Sept 07, Vacation time

Discussion in 'Competitions & Challenges' started by ezdays, Sep 3, 2007.

  1. ezdays

    ezdays Out AZ way

    Yep, we should all be back from our vacations, so, as we said, this photo contest will be from one of those from suggestions solicited by our members. Anyone wanting to make suggestions can do so here.

    From 60103 we have the following suggestion:
    So that's what we're going to do this month, submit our vacation pictures, or create one on a layout.

    The rules:
    • We want to see something that you took on a vacation, this year or anytime, anything railway related. If you don't have one, create one on a layout showing some of your LPB's enjoying themselves.
    • You may submit up to five pictures in one post.
    • The pictures must have been taken by you, or one that includes you in it, taken by someone else.
    • The contest will run until Sept. 30th.
    • All other general rules apply.
    Good luck and have fun...
  2. CNWman

    CNWman CNW Fan

    I did want to go to the California State Railroad Museum, but the only pic I have is of me on a Cable Car.
  3. lester perry

    lester perry Active Member


    i have already posted some of these pics but here goes
    john henry

    ok now strasburg pa. oh no i am using hospital computer and the strasburg pics are on home compute so i can't up load them maybe I will be home before end of month and upload them
  4. TruckLover

    TruckLover Mack CH613 & 53' Trailer

    Sweet, I can enter in this one, I took some pics of the Cajon Pass with a couple of BNSF intermodal trains going up the steep grades, ill have to post one in this contest :mrgreen: :mrgreen:
  5. 60103

    60103 Pooh Bah


    A few of these at the back of the Port Huron KOA.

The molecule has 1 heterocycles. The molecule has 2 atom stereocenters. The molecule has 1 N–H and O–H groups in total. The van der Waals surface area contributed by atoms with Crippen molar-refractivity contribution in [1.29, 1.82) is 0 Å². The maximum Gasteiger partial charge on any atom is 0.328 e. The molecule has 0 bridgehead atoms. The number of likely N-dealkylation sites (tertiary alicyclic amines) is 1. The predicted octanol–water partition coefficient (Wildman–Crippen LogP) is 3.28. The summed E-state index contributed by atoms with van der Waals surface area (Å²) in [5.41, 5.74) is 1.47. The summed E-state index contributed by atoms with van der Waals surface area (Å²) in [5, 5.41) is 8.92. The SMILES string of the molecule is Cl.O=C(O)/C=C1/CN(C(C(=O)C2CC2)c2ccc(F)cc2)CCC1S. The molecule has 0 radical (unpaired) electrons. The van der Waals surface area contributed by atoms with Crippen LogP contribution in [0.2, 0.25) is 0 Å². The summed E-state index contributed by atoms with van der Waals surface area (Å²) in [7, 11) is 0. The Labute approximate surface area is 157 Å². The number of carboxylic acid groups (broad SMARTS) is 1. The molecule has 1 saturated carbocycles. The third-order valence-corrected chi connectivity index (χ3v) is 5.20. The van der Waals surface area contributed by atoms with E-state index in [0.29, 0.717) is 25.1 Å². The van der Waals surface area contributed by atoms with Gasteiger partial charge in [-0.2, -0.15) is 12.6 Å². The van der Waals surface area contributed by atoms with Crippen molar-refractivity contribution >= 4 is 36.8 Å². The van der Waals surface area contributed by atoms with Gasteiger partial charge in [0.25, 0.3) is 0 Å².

(Chosen by my wife.)

    Attached Files:

  6. TrainNut

    TrainNut Ditat Deus

    Chasin' steam

    In July of 2004, my family (me mostly) decided it would be fun to have a train chasin’ vacation. Chama, NM here we come. After several days on location of being a dedicated railfan, I noticed that the engineers performed steam blows at key locations. Right then and there, I decided I was going pick a suitable location and capture a prize winning photo.
    That evening as we followed the train down from Cumbres pass, it seemed appropriate to drive ahead a little ways and stake out Lobato trestle. After all, they’d been doing steam blows consistently at this location and now could be my chance. As I hiked across the field, up and over the tracks and planted my bottom down on a nice little hummock, I listened to the train whisper its way down grade. As every time it approached, my pulse rose as my heart started racing. Waiting… waiting… chugging getting louder, I can see the thick black smoke diffusing through the trees now as she rounds the corner. I’m peering through my camera, again, making sure to have the shot perfectly framed. There she is! Waiting… waiting… crossing the bridge now… any second… PSSHHHHHHHHH…. YES! Oh beautiful! Push the button… WHAT? With all else going on, I had forgotten to turn the camera on. I called myself a few choice names and quickly switched it on just in time to capture the second blow… ON THE OTHER SIDE.